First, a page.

For many immigrants to this country, becoming "American" was a top priority. While some
longed for the ways of the old country, many embraced the new ways America had to offer.
In her study of German-Russian immigrant women in Lincoln at the turn of the century,
University of Nebraska sociologist Hattie Plum Williams found that many women learned
new ways working in "American" homes. Her manuscript on file at the State Historical
Society notes "this day labor in American homes is one of the greatest assimilative forces
which exists. Its chief influence is on the language, the increase of desires, and the position
of women in the homes. There are few women in the settlement (except new immigrants)
who have gone out to work who cannot speak English intelligibly, and most of them can
speak far better than their husbands because many of the latter work in groups of their own
countrymen and speak only German.
"The introduction of new desires and their rapid multiplication is one of the means of
progress for the immigrant. It raises his standard of living, transforms his environment, and
broadens his mental and spiritual horizon by tempting him to choose among a vast array of
things set before him. The democratic constitution of our society places no limits upon the
satisfaction of these desires. If 'Katie' wants a fur coat like her employer's or window curtains
or rugs, there is no sentiment in the community to hinder her from having it; it all depends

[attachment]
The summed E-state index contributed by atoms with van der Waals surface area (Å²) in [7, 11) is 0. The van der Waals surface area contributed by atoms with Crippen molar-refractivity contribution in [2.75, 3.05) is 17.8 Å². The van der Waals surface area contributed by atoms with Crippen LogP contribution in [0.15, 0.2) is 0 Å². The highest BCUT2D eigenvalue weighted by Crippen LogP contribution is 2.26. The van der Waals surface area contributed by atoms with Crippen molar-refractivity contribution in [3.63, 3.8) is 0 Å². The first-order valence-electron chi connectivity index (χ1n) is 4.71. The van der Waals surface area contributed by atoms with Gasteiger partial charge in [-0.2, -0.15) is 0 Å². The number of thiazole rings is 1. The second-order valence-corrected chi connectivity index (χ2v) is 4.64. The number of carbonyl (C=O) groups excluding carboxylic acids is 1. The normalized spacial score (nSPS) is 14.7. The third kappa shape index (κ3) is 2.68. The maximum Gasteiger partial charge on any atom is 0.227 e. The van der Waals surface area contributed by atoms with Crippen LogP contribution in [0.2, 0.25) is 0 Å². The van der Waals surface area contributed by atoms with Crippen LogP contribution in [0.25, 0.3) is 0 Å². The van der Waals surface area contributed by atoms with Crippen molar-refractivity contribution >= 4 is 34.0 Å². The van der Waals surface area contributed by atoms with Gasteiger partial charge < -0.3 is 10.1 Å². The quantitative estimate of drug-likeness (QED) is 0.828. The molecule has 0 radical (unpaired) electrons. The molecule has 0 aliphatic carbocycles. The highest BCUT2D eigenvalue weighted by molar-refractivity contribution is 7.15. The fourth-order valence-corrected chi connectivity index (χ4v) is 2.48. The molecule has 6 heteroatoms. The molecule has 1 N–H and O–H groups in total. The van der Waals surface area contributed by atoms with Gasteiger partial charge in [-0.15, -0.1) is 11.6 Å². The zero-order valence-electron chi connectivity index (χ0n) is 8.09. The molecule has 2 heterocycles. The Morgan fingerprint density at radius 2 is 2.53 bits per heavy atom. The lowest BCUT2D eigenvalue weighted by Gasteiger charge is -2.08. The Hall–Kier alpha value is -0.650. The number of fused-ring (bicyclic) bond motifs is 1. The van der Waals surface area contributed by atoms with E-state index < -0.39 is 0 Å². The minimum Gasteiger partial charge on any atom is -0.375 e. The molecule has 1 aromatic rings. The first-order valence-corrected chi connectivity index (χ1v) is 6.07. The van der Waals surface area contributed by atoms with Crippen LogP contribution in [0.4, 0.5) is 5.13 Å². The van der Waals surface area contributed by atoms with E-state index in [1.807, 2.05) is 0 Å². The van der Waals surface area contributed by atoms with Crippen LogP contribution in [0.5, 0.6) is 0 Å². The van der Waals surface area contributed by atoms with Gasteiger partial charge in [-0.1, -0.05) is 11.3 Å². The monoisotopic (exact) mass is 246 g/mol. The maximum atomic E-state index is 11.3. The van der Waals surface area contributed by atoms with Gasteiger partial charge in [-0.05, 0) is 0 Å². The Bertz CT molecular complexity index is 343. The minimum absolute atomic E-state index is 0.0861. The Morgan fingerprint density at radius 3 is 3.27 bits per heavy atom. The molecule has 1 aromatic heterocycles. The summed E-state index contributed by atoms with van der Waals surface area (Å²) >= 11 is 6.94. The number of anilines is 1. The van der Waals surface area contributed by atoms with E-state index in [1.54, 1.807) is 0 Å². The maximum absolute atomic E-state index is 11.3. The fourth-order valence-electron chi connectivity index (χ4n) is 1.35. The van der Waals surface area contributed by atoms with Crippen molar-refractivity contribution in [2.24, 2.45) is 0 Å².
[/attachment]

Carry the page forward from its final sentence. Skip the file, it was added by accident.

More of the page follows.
upon whether she wants to spend her money that way. Mahogany tables and chiffonniers,
brass beds, walnut bedroom sets, and other luxuries of the best homes in Lincoln are
duplicated in homes of the settlement. The excellent taste in color and floor furnishings and
furniture testify to the teachableness and keen observation of these women.
"The place of women in the American home is as carefully noted as are her household
possessions. Women who were accustomed to accept beatings from their husbands as the
natural order of events find out that the practice is not tolerated in this country, and soon
learn to call the police and have their belligerent husbands given thirty or ninety days in jail.
If conditions in the home become intolerable (from the American viewpoint) it is not
infrequent to find the employer ushering the Russian-German woman through the mysteries
of police or divorce court and securing her rights under the law. It is this 'evil' influence upon
their women folk which leads the older Russian-German men to base their chief objection to
America, on the grounds that 'the women in this country have too much say about things.'"
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